Last summer, OHNY  traveled upstate to Dutchess County, New York for a rare opportunity to visit and tour John M. Johansen’s private residence. Long admired for his intricate concrete forms like the U.S. Embassy in Dublin (1963) and Oklahoma City’s Mummers Theater (1970), Johansen has blazed a highly original trail over a career spanning more than a half-century.

The only surviving member of the New Canaan–based Harvard 5 (with Eliot Noyes, Breuer, Landis Gore, and Philip Johnson), Johansen is also known for designing some of the most unique private houses on the East Coast. One of them, his own country house—a truncated and translucent fiberglass pyramid in Dutchess County—was sold last year and Johansen moved out this past fall.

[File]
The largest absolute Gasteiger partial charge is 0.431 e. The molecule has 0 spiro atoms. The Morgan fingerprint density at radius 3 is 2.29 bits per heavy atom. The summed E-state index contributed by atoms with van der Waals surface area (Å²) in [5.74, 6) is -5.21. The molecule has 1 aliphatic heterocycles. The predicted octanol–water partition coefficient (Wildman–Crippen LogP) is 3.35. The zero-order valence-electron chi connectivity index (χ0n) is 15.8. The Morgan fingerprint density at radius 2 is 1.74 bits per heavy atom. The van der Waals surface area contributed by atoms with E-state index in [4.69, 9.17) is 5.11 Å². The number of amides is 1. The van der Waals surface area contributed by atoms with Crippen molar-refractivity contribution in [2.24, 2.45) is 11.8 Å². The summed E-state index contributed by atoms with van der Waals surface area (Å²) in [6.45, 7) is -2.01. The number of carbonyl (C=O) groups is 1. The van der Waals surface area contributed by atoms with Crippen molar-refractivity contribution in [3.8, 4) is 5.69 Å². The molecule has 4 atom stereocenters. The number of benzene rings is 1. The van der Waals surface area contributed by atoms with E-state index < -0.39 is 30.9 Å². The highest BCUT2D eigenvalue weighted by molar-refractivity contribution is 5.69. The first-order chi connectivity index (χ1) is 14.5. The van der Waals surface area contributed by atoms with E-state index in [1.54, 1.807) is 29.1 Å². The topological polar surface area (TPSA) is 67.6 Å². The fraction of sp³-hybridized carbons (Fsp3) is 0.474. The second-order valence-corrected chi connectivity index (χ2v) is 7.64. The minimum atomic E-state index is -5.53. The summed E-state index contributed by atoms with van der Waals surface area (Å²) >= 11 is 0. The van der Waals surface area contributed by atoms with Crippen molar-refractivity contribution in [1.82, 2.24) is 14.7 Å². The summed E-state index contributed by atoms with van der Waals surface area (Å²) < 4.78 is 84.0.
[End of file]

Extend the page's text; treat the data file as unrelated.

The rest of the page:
Originally built by the architect in 1975, and dubbed ‘A Plastic Tent,’ the house is made of translucent corrugated fiberglass. Protecting against rain and wind, the fiberglass also allows for light to enter the space, giving it a warm glow.


Johansen took us on a tour of the space, including the cave-like bedroom, with stone walls, that also extends into the bathroom and adjoining hand-made hot tub, an early “jacuzzi” of sorts. Johansen spoke about his inspirations and ideas, as well as earlier work. OHNY helped the architect celebrate his 93rd birthday with family and colleagues last June, allowing everyone to experience his home as he designed and built it.


1 Comment to Field Trip Friday: John Johansen’s Home

  1. May 17, 2010 at 12:34 am | Permalink

    Thank you very much for this article. It very interesting.

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